The fringe of physics is not a sharp boundary with truth on one side and fantasy on the other. All of science is uncertain and subject to revision. The glory of science is to imagine more than we can prove. The fringe is the unexplored territory where truth and fantasy are not yet disentangled. Hermann Weyl, who was one of the main architects of the relativity and quantum revolutions, said to me once, “I always try to combine the true with the beautiful, but when I have to choose one or the other, I usually choose the beautiful.” Following Weyl’s good example, our string cosmologists are making the same choice.

Wednesday, November 21, 2012

BRIAN DOMITROVIC To the Randians of All Parties Why Ayn Rand’s economic arguments make sense—and why they’re ignored 19 November 2012

r goals of The authors endorse the Randian argument that remarkable people need extra space to achieve self-realization. Their capacities are larger than most people’s, their horizons broader, and their scope of impact more vital—so get out of the way, government. And when remarkable people succeed in business, the authors note, the public benefit is often immense. But such people aren’t greedy, according to the authors. Rand described the motivation of businesspeople and entrepreneurs as “rational selfishness,” and Yaron and Brook elucidate Rand’s view that purely acquisitive or “greedy” types are not rationally self-interested—that they haven’t thought fully about the propelife.

Thursday, November 8, 2012

On the Hold Shelf Double Entry by Jane Gleeson-White and Mr. Penumbra's 24-hour Bookstore by Robin Sloan

PW Reviews 2012 August #1
For those who fear that the Internet/e-readers/whatever-form-of-technological-upheaval-is-coming has killed or will kill paper and ink, Sloan's debut novel will come as good news. A denizen of the tech world and self-described "media inventor" (formerly he was part of the media partnerships team at Twitter), Sloan envisions a San Francisco where piracy and paper are equally useful, and massive data-visualizationâ€"processing abilities coexist with so-called "old knowledge." Really old: as in one of the first typefaces, as in alchemy and the search for immortality. Google has replaced the Medici family as the major patron of art and knowledge, and Clay Jannon, downsized graphic designer and once-and-future nerd now working the night shift for bookstore owner Mr. Penumbra, finds that mysteries and codes are everywhere, not just in the fantasy books and games he loved as a kid. With help from his friends, Clay learns the bookstore's idiosyncrasies, earns his employer's trust, and uses media new, old, and old-old to crack a variety of codes. Like all questing heroes, Clay takes on more than he bargained for and learns more than he expected, not least about himself. His story is an old-fashioned tale likably reconceived for the digital age, with the happy message that ingenuity and friendship translate across centuries and data platforms. Agent: Sarah Burnes, the Gernert Company. (Oct.)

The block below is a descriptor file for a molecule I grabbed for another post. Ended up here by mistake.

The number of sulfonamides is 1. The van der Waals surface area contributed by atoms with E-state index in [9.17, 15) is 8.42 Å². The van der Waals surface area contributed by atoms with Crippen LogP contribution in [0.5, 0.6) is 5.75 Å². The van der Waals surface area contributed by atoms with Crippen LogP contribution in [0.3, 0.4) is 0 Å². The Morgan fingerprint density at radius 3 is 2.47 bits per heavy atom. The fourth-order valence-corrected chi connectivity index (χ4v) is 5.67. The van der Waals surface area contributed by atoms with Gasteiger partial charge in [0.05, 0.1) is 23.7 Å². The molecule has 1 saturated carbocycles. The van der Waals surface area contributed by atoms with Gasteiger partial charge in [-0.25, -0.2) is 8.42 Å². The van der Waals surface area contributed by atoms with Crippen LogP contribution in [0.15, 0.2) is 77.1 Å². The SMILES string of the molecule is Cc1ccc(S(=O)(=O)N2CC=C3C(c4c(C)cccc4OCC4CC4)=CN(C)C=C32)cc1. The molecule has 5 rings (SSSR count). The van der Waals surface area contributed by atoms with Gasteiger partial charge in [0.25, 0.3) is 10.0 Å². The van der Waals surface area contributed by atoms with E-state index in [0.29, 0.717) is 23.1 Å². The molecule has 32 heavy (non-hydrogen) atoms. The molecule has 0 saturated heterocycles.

[Page ]. Copyright 2012 PWxyz LLC

Saturday, November 3, 2012

Fortune: Everyone seems hungry to make a fortune, but on nearly every occasion the word ‘fortune’ pops up, it refers not to the treasure, but to chance, to accident, to people committed to pushing their luck. In this book, a fortune isn’t always something you are pleased to take possession of Kids Gone Rotten,by Matthew Bevis,London Review of Books

 Everyone seems hungry to make a fortune, but on nearly every occasion the word ‘fortune’ pops up, it refers not to the treasure, but to chance, to accident, to people committed to pushing their luck. In this book, a fortune isn’t always something you are pleased to take possession of Kids Gone Rotten,by Matthew Bevis,London Review of Books

Monday, October 22, 2012

Other blogs I have... Great Pyrenees dogs garden design favorite drawings Christian art of my art... 

Saturday, October 20, 2012

Another Quote...

 The Romantics are read because schools are not very successful in linking discipline to creative thought.

A Quote from Malcolm Muggeridge.